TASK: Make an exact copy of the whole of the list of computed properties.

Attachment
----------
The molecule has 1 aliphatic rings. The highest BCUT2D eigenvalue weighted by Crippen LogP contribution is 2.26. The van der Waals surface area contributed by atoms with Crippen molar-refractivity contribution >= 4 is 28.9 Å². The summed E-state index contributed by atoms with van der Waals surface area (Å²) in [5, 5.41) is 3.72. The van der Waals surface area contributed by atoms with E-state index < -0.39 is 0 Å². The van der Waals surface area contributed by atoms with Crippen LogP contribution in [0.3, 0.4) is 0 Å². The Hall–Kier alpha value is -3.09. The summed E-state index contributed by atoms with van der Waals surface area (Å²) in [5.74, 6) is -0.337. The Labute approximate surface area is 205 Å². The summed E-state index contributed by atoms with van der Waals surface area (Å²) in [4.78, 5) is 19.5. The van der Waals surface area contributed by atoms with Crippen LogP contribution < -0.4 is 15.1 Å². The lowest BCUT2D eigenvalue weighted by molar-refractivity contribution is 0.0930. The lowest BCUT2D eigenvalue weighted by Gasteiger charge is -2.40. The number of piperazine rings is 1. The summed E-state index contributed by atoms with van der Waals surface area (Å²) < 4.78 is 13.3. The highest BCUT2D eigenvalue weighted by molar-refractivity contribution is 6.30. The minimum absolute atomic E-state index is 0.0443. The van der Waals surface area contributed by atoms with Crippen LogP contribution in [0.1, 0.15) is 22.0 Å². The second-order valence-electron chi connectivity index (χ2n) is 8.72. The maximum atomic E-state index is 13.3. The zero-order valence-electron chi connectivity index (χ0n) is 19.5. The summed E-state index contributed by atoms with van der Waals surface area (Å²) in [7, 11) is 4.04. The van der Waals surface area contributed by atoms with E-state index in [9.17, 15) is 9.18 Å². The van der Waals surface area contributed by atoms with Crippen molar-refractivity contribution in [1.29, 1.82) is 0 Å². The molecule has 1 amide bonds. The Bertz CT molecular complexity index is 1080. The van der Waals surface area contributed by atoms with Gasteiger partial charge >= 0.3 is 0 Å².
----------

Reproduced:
The molecule has 1 aliphatic rings. The highest BCUT2D eigenvalue weighted by Crippen LogP contribution is 2.26. The van der Waals surface area contributed by atoms with Crippen molar-refractivity contribution >= 4 is 28.9 Å². The summed E-state index contributed by atoms with van der Waals surface area (Å²) in [5, 5.41) is 3.72. The van der Waals surface area contributed by atoms with E-state index < -0.39 is 0 Å². The van der Waals surface area contributed by atoms with Crippen LogP contribution in [0.3, 0.4) is 0 Å². The Hall–Kier alpha value is -3.09. The summed E-state index contributed by atoms with van der Waals surface area (Å²) in [5.74, 6) is -0.337. The Labute approximate surface area is 205 Å². The summed E-state index contributed by atoms with van der Waals surface area (Å²) in [4.78, 5) is 19.5. The van der Waals surface area contributed by atoms with Crippen LogP contribution < -0.4 is 15.1 Å². The lowest BCUT2D eigenvalue weighted by molar-refractivity contribution is 0.0930. The lowest BCUT2D eigenvalue weighted by Gasteiger charge is -2.40. The number of piperazine rings is 1. The summed E-state index contributed by atoms with van der Waals surface area (Å²) < 4.78 is 13.3. The highest BCUT2D eigenvalue weighted by molar-refractivity contribution is 6.30. The minimum absolute atomic E-state index is 0.0443. The van der Waals surface area contributed by atoms with Crippen LogP contribution in [0.1, 0.15) is 22.0 Å². The second-order valence-electron chi connectivity index (χ2n) is 8.72. The maximum atomic E-state index is 13.3. The zero-order valence-electron chi connectivity index (χ0n) is 19.5. The summed E-state index contributed by atoms with van der Waals surface area (Å²) in [7, 11) is 4.04. The van der Waals surface area contributed by atoms with E-state index in [9.17, 15) is 9.18 Å². The van der Waals surface area contributed by atoms with Crippen molar-refractivity contribution in [1.29, 1.82) is 0 Å². The molecule has 1 amide bonds. The Bertz CT molecular complexity index is 1080. The van der Waals surface area contributed by atoms with Gasteiger partial charge >= 0.3 is 0 Å².